Chapter 8 introduces the importance of education and how many poor women and many people of color are not literate so the feminist focus on transmitting ideas through writing necessarily was exclusive (109).  Although the feminist movement has been interested in education, it has been interested in higher education not teaching basic skills like literacy.  There is also a tendency in black feminists to be anti-intellectual, to think that theory doesn’t matter, while white feminists in the academy often neglect to understand real world problems when they create theory, both sides need to learn to embrace the other.

Chapter 9 discusses the feminist movement’s attempt to end domestic violence, which is a way of establishing dominance.  Related closely to the previous chapters on power and on how sexism hurts men, this chapter focuses on how economic exploitation makes men feel powerless despite the fact that they are told they should be powerful (118-119).  They take the resulting frustration out on their home life rather than at work.  The entire culture is violent, including women.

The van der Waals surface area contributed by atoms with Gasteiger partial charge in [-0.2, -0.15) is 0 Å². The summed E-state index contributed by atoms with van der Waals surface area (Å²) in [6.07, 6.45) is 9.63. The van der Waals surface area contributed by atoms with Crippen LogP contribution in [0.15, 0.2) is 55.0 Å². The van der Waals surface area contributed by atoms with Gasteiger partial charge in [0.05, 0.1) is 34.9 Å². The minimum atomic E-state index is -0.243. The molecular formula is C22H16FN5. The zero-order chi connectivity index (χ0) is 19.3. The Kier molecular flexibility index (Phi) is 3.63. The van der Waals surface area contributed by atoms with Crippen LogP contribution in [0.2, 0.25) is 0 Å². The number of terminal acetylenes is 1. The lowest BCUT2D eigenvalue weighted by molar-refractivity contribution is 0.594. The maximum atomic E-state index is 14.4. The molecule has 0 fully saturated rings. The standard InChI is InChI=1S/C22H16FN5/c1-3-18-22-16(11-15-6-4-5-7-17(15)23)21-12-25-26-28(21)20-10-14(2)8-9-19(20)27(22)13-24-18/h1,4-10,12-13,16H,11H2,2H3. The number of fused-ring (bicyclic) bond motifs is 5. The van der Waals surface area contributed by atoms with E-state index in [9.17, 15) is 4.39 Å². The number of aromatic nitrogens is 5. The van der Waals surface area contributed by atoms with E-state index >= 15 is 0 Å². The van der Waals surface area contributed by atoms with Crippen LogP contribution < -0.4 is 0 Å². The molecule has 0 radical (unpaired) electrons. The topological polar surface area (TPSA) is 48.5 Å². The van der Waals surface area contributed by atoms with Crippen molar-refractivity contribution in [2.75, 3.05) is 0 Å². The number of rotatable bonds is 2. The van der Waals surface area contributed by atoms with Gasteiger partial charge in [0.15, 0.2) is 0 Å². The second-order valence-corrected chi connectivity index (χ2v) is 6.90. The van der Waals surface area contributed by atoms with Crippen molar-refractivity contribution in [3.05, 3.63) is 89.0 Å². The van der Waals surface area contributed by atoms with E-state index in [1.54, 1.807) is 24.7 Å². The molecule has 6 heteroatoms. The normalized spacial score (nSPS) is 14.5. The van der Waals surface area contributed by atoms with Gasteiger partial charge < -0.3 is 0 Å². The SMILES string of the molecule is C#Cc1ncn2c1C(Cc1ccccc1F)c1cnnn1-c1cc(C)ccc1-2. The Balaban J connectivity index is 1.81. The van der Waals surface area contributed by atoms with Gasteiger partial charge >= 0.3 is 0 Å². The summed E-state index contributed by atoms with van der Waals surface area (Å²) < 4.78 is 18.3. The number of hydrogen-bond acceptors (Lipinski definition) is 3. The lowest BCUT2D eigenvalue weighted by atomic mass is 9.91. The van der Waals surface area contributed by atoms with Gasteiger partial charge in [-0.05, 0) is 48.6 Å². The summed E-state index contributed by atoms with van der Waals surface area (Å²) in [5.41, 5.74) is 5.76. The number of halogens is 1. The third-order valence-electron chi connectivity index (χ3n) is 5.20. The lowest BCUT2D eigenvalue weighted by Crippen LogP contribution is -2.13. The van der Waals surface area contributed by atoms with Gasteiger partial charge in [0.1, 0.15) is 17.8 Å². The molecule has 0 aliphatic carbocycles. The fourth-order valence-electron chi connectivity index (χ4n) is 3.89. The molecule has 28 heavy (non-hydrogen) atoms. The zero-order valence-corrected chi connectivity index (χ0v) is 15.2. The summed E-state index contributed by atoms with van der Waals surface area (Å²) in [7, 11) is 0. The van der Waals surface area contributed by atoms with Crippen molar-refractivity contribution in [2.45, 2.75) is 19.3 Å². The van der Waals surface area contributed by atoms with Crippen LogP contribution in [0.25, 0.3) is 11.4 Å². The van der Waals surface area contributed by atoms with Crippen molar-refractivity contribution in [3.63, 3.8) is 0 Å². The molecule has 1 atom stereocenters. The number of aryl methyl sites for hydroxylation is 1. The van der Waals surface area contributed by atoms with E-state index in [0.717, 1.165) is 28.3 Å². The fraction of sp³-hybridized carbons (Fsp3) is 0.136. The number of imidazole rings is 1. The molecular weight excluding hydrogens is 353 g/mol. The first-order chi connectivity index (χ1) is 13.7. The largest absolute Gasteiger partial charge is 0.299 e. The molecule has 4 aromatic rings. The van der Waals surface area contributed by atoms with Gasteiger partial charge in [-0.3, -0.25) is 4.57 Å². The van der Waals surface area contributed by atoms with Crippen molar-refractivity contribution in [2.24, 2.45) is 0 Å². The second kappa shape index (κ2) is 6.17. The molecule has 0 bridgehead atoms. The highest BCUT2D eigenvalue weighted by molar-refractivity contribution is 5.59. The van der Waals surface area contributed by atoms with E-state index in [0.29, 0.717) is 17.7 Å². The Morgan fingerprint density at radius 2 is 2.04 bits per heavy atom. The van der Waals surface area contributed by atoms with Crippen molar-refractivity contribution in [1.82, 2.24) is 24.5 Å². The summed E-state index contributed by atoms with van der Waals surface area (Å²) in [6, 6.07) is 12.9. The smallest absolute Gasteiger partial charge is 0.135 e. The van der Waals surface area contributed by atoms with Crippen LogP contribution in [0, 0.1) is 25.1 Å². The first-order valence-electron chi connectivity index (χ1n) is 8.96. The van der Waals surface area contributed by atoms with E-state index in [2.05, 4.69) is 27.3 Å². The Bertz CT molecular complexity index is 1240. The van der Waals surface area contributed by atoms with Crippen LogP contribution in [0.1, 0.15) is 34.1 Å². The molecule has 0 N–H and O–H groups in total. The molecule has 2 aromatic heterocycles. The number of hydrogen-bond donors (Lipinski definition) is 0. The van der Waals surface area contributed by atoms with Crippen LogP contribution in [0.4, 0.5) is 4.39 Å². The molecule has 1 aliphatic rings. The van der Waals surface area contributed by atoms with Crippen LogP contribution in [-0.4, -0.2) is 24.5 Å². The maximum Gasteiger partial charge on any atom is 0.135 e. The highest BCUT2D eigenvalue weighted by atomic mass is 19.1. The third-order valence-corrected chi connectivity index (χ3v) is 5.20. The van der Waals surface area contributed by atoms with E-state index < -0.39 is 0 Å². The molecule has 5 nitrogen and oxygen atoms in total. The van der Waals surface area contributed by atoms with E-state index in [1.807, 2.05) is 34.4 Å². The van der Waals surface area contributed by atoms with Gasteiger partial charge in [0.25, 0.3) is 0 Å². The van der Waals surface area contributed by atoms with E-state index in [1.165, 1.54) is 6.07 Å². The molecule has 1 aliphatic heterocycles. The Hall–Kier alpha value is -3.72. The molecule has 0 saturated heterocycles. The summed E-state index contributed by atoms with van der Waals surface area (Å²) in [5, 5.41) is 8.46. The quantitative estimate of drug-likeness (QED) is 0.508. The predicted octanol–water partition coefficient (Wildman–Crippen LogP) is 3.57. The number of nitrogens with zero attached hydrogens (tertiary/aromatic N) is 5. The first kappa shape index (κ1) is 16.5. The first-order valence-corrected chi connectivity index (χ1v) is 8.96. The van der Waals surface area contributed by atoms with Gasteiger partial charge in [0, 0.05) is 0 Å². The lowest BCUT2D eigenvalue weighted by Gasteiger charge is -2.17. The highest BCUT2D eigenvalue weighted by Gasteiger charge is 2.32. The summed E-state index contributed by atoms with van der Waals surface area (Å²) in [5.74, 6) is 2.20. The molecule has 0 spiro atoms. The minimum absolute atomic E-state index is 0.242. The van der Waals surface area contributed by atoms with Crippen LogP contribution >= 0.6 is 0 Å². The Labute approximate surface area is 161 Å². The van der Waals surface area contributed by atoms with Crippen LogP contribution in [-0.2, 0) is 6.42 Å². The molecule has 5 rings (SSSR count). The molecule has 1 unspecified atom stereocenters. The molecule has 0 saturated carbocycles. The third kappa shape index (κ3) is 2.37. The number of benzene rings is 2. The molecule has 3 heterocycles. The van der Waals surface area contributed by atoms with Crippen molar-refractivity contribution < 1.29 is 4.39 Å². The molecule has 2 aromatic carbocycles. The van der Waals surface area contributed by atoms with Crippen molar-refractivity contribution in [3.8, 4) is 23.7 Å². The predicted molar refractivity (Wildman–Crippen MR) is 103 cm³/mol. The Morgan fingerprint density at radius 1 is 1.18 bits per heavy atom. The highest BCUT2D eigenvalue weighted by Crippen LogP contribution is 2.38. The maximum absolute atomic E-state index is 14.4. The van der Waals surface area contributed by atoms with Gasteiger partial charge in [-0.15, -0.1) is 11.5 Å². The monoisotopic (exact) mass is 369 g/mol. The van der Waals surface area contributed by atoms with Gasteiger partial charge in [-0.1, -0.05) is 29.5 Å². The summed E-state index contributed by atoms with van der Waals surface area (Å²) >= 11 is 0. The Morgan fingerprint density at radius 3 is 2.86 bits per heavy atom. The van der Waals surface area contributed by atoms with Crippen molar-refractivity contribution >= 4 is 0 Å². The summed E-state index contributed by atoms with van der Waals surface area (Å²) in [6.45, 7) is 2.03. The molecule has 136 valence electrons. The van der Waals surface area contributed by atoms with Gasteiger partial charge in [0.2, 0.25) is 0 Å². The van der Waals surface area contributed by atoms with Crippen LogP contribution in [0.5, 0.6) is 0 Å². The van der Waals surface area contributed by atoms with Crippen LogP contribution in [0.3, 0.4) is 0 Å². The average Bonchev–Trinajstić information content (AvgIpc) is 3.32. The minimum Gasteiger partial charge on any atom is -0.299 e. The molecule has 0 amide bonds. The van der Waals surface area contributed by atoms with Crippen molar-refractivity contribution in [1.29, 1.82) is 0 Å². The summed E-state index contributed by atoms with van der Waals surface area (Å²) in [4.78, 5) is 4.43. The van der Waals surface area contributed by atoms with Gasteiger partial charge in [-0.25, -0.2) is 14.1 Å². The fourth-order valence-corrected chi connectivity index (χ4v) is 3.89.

Chapter 10 discusses parenting and the movement of feminism away from dismissing motherhood as something that stops women from achievement towards embracing it.  This shift has made black women feel more welcome because family life is very important to them.  The problem now is that motherhood is being romanticized when the reality is that men still do not contribute equally and society as a whole doesn’t provide infrastructure for taking care of children – children need a community and are not individual possessions (145).